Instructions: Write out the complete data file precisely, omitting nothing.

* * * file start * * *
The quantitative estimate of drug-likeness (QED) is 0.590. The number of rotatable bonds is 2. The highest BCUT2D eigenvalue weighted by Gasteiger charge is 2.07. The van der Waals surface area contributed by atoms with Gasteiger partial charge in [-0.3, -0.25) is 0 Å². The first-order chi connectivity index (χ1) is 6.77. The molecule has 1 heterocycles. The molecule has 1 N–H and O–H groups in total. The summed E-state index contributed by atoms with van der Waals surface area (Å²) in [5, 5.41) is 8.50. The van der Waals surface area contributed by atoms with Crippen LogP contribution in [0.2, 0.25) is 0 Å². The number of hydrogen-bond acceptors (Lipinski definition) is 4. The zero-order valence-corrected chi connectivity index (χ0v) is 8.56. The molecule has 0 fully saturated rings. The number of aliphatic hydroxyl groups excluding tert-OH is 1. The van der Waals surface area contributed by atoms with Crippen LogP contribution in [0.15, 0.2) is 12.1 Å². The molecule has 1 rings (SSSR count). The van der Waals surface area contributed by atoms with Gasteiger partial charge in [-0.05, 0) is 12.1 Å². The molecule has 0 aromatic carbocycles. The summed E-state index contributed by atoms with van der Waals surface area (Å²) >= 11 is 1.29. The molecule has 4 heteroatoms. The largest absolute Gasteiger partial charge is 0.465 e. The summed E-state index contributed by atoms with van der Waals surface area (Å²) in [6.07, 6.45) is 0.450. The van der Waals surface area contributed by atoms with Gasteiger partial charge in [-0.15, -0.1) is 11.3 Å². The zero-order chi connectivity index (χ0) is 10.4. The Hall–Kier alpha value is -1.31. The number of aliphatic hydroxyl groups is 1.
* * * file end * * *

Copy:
The quantitative estimate of drug-likeness (QED) is 0.590. The number of rotatable bonds is 2. The highest BCUT2D eigenvalue weighted by Gasteiger charge is 2.07. The van der Waals surface area contributed by atoms with Gasteiger partial charge in [-0.3, -0.25) is 0 Å². The first-order chi connectivity index (χ1) is 6.77. The molecule has 1 heterocycles. The molecule has 1 N–H and O–H groups in total. The summed E-state index contributed by atoms with van der Waals surface area (Å²) in [5, 5.41) is 8.50. The van der Waals surface area contributed by atoms with Crippen LogP contribution in [0.2, 0.25) is 0 Å². The number of hydrogen-bond acceptors (Lipinski definition) is 4. The zero-order valence-corrected chi connectivity index (χ0v) is 8.56. The molecule has 0 fully saturated rings. The number of aliphatic hydroxyl groups excluding tert-OH is 1. The van der Waals surface area contributed by atoms with Crippen LogP contribution in [0.15, 0.2) is 12.1 Å². The molecule has 1 rings (SSSR count). The van der Waals surface area contributed by atoms with Gasteiger partial charge in [-0.05, 0) is 12.1 Å². The molecule has 0 aromatic carbocycles. The summed E-state index contributed by atoms with van der Waals surface area (Å²) >= 11 is 1.29. The molecule has 4 heteroatoms. The largest absolute Gasteiger partial charge is 0.465 e. The summed E-state index contributed by atoms with van der Waals surface area (Å²) in [6.07, 6.45) is 0.450. The van der Waals surface area contributed by atoms with Gasteiger partial charge in [-0.15, -0.1) is 11.3 Å². The zero-order chi connectivity index (χ0) is 10.4. The Hall–Kier alpha value is -1.31. The number of aliphatic hydroxyl groups is 1.